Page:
for librarians, researchers and educators interested in information management
It seems to be an increasing necessity that researchers provide evidence of their ‘research impact’ and just how to best to create, measure and demonstrate research impact is becoming an important part of the planning process for researchers, as individuals or as groups. Developing a publishing strategy early in the research process can help maximise research impact.
As I noted in a previous post, humanities scholars face a unique set of issues when it comes to disseminating their research. Their outputs – many of which are ‘non-traditional’ such as artworks, curations, films and performances – are not well served by traditional impact measures. Added complications arise with the multi-disciplinary nature of many humanities research groups, and the often-conflicting obligations or expectations concerning the dissemination of research results, such as that which underpins the formulation of public policy.
Some things to consider when developing a publishing strategy are:
How much importance should be given to the status (ie H-index or impact factor) of scholarly journals? Universities tend to place a lot of importance on such measures, often linking funding or promotions to them.
However, open access publishing is becoming increasingly mainstream, with the appearance of many open access journals that are high quality and peer reviewed and the growth of the expectation that results of publicly funded research be accessible to all, not just those within the academic community.
There are advantages to open access publishing – it can increase your visibility and citations, provides greater accessibility to the research, and potentially gives the researcher more ownership over the content, making it easier to re-use data and disseminate results more widely.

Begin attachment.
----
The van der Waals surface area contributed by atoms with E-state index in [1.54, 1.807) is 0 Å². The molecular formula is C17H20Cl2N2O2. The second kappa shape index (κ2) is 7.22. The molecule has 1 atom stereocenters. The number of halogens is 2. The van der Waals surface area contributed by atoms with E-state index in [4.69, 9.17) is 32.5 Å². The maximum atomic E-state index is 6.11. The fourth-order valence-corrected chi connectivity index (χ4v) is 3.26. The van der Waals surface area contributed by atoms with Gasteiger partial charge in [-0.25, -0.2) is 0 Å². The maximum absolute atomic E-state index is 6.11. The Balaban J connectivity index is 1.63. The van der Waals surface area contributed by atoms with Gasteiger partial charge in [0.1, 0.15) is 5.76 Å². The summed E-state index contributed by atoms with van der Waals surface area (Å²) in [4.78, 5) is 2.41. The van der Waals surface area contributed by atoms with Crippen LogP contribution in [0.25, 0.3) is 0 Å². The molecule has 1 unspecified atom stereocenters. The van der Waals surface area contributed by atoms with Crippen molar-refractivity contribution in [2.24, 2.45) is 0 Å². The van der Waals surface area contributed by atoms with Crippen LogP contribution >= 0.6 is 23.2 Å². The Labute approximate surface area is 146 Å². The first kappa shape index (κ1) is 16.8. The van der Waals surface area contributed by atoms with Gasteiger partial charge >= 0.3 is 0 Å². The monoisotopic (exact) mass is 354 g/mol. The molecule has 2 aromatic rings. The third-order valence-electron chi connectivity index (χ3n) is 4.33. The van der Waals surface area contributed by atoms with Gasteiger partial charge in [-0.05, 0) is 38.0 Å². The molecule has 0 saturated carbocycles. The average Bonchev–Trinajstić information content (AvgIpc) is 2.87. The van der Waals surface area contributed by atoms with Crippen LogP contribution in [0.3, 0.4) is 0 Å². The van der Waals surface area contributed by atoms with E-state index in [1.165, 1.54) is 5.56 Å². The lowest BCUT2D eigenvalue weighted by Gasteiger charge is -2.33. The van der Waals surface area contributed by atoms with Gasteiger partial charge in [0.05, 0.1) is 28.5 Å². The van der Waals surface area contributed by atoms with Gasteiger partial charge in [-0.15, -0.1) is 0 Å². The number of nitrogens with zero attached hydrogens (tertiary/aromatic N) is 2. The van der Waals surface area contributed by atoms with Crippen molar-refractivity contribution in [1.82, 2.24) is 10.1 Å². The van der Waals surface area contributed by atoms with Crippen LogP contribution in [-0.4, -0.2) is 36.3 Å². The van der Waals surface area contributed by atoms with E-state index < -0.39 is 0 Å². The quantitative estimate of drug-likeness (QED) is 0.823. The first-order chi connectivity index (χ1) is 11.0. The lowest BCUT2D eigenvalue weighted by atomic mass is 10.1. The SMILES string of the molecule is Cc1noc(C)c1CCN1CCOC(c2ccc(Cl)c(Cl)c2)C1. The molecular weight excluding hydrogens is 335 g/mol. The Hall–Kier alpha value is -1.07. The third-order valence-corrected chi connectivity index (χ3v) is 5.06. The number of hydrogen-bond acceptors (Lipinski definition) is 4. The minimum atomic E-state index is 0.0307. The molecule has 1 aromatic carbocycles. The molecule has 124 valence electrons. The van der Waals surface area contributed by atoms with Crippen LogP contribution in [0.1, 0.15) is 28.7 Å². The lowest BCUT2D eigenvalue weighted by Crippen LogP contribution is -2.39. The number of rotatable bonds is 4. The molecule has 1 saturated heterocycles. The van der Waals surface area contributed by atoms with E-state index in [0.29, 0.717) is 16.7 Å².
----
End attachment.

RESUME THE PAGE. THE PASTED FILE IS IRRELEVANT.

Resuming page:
Wider dissemination of the research so that it outreaches into the community and fosters public engagement requires alternative formats for presenting the research to make it accessible to different audiences. Reports, blog posts, media articles, interviews, and curations are all ways of engaging with the community. Moreover researchers can increase their level of public engagement through the use of social media.
Traditional methods of measuring impact such as bibliometric reports and citation analyses are insufficient, and humanities researchers need to identify, use and advocate other appropriate methods of measuring impact. Altmetrics tools are being developed and used more and more, measuring such things as: how many people visit a researcher’s blog, download their slideshow presentations, or talk about their research in the media or on social media platforms. ‘Impact’ for humanities researchers often means the social, cultural and economic benefit to the community, and how to measure this can potentially be a research project in itself.
A great resource for humanities researchers, and those who support them, is the handbook produced by the London School of Economics, Maximising the Impacts of your Research: A Handbook for Social Scientists.